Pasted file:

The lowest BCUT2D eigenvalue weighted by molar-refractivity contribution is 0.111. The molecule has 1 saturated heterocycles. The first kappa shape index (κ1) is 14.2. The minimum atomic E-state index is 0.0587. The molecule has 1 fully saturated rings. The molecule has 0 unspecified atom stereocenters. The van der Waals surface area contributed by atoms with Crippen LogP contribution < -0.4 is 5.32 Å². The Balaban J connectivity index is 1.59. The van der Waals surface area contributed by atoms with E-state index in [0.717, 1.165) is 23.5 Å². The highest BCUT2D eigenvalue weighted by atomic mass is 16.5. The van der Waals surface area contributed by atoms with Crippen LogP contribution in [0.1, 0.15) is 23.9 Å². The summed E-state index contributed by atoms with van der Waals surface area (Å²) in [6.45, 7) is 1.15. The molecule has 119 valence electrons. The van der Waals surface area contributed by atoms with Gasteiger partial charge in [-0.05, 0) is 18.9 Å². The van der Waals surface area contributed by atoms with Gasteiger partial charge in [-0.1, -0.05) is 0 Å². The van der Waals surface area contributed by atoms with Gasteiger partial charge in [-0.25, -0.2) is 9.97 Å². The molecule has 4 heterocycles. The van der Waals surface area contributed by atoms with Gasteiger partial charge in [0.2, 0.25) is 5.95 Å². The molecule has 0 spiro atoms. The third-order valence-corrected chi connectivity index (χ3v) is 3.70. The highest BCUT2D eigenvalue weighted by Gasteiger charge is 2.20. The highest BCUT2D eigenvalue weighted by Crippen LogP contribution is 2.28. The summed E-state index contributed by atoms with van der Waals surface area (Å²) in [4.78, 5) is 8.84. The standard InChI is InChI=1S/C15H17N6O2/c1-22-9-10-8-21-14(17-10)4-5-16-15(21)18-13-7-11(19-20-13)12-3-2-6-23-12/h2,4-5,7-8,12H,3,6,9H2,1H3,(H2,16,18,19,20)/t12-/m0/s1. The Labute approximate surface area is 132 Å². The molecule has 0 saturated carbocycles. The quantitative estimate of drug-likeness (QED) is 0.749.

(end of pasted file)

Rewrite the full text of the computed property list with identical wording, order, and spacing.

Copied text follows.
The lowest BCUT2D eigenvalue weighted by molar-refractivity contribution is 0.111. The molecule has 1 saturated heterocycles. The first kappa shape index (κ1) is 14.2. The minimum atomic E-state index is 0.0587. The molecule has 1 fully saturated rings. The molecule has 0 unspecified atom stereocenters. The van der Waals surface area contributed by atoms with Crippen LogP contribution < -0.4 is 5.32 Å². The Balaban J connectivity index is 1.59. The van der Waals surface area contributed by atoms with E-state index in [0.717, 1.165) is 23.5 Å². The highest BCUT2D eigenvalue weighted by atomic mass is 16.5. The van der Waals surface area contributed by atoms with Crippen LogP contribution in [0.1, 0.15) is 23.9 Å². The summed E-state index contributed by atoms with van der Waals surface area (Å²) in [6.45, 7) is 1.15. The molecule has 119 valence electrons. The van der Waals surface area contributed by atoms with Gasteiger partial charge in [-0.05, 0) is 18.9 Å². The van der Waals surface area contributed by atoms with Gasteiger partial charge in [-0.1, -0.05) is 0 Å². The van der Waals surface area contributed by atoms with Gasteiger partial charge in [-0.25, -0.2) is 9.97 Å². The molecule has 4 heterocycles. The van der Waals surface area contributed by atoms with Gasteiger partial charge in [0.2, 0.25) is 5.95 Å². The molecule has 0 spiro atoms. The third-order valence-corrected chi connectivity index (χ3v) is 3.70. The highest BCUT2D eigenvalue weighted by Gasteiger charge is 2.20. The highest BCUT2D eigenvalue weighted by Crippen LogP contribution is 2.28. The summed E-state index contributed by atoms with van der Waals surface area (Å²) in [4.78, 5) is 8.84. The standard InChI is InChI=1S/C15H17N6O2/c1-22-9-10-8-21-14(17-10)4-5-16-15(21)18-13-7-11(19-20-13)12-3-2-6-23-12/h2,4-5,7-8,12H,3,6,9H2,1H3,(H2,16,18,19,20)/t12-/m0/s1. The Labute approximate surface area is 132 Å². The molecule has 0 saturated carbocycles. The quantitative estimate of drug-likeness (QED) is 0.749.